Pillar 4 in Futures Jobs Ireland will focus on increasing participation in the labour force, and it useful that it notes “Improving participation rates means a more equitable, balanced and sustainable development of our workforce. Policies must differentiate between the different needs of people as well as the different barriers to participation.” (p59) The document goes on to focus in on women, older people and people with disabilities, which are all to be welcome. However, it would also be important to ensure policy developments are inclusive of minority ethnic groups, in particular Travellers and Roma, whose unemployment and employment rates are in stark and negative contrast to the overall national rates.

One worrying development is the use of the term ‘youth unemployment ratio’, rather than youth unemployment rate. The unemployment rate is arrived at by dividing the unemployed by the Labour Force and so does not included people who are in education and training. The ‘youth unemployment ratio’ divides the youth unemployment by the total youth population and is hence a smaller figure. What this development fails to acknowledge is that for people in this age category who are in the labour force, a higher % of them are unemployed. Many of these young people are likely to be living in disadvantaged and marginalised communities, living in jobless households, and their exclusion must be acknowledged and properly addressed.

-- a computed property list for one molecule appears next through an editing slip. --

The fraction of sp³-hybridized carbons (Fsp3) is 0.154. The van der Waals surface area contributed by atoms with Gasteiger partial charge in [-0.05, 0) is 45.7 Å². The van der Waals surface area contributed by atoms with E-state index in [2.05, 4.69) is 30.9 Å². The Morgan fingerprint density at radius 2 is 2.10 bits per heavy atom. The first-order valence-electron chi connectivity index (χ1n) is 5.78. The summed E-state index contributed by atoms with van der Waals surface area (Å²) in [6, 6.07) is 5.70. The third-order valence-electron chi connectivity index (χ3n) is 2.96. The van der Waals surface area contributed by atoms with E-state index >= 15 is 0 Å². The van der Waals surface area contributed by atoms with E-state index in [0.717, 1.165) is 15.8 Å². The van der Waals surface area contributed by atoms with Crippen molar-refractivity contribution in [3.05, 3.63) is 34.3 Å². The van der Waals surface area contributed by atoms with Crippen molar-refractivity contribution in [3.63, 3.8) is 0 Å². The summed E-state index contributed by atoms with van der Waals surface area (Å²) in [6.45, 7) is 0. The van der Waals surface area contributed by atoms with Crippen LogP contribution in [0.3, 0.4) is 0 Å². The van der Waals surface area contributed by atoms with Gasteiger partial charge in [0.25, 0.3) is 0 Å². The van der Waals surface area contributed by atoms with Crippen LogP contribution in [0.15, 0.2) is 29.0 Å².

On page fifty-seven of Future Jobs Ireland under Ambition 3.5 Deliverables it aims to “Enhance the career advice service provided through the Public Employment Service to include offering support to those currently in employment who may need to identify new opportunities as a result of technological and other changes.” (p57) To deliver on this ambition demands that DEASP fully implement their first strategic objective “Put the Client at the Centre of Policy and Service Delivery” and that they work in partnership with other service providers, including community based organisations, to meet the needs of people more distant from and vulnerable in the labour market.

If you wish to read the full document please follow this link https://dbei.gov.ie/en/Publications/Publication-files/Future-Jobs-Ireland-2019.pdf